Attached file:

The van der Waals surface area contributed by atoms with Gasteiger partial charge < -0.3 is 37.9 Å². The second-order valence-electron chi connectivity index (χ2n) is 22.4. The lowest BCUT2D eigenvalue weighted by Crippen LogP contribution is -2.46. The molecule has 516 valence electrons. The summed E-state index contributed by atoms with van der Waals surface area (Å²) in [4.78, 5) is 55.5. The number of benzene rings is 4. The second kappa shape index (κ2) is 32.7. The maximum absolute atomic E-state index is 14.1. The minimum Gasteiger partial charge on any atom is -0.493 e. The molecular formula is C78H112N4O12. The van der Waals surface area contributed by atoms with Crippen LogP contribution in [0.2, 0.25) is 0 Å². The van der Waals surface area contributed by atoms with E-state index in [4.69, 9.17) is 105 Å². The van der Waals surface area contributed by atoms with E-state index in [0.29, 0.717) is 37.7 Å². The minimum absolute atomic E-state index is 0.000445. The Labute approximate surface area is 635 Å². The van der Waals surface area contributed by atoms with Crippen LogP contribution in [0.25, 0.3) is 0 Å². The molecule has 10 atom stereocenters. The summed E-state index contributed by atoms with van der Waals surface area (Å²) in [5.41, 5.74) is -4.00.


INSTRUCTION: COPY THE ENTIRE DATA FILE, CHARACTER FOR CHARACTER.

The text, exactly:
The van der Waals surface area contributed by atoms with Gasteiger partial charge < -0.3 is 37.9 Å². The second-order valence-electron chi connectivity index (χ2n) is 22.4. The lowest BCUT2D eigenvalue weighted by Crippen LogP contribution is -2.46. The molecule has 516 valence electrons. The summed E-state index contributed by atoms with van der Waals surface area (Å²) in [4.78, 5) is 55.5. The number of benzene rings is 4. The second kappa shape index (κ2) is 32.7. The maximum absolute atomic E-state index is 14.1. The minimum Gasteiger partial charge on any atom is -0.493 e. The molecular formula is C78H112N4O12. The van der Waals surface area contributed by atoms with Crippen LogP contribution in [0.2, 0.25) is 0 Å². The van der Waals surface area contributed by atoms with E-state index in [4.69, 9.17) is 105 Å². The van der Waals surface area contributed by atoms with E-state index in [0.29, 0.717) is 37.7 Å². The minimum absolute atomic E-state index is 0.000445. The Labute approximate surface area is 635 Å². The van der Waals surface area contributed by atoms with Crippen LogP contribution in [0.25, 0.3) is 0 Å². The molecule has 10 atom stereocenters. The summed E-state index contributed by atoms with van der Waals surface area (Å²) in [5.41, 5.74) is -4.00.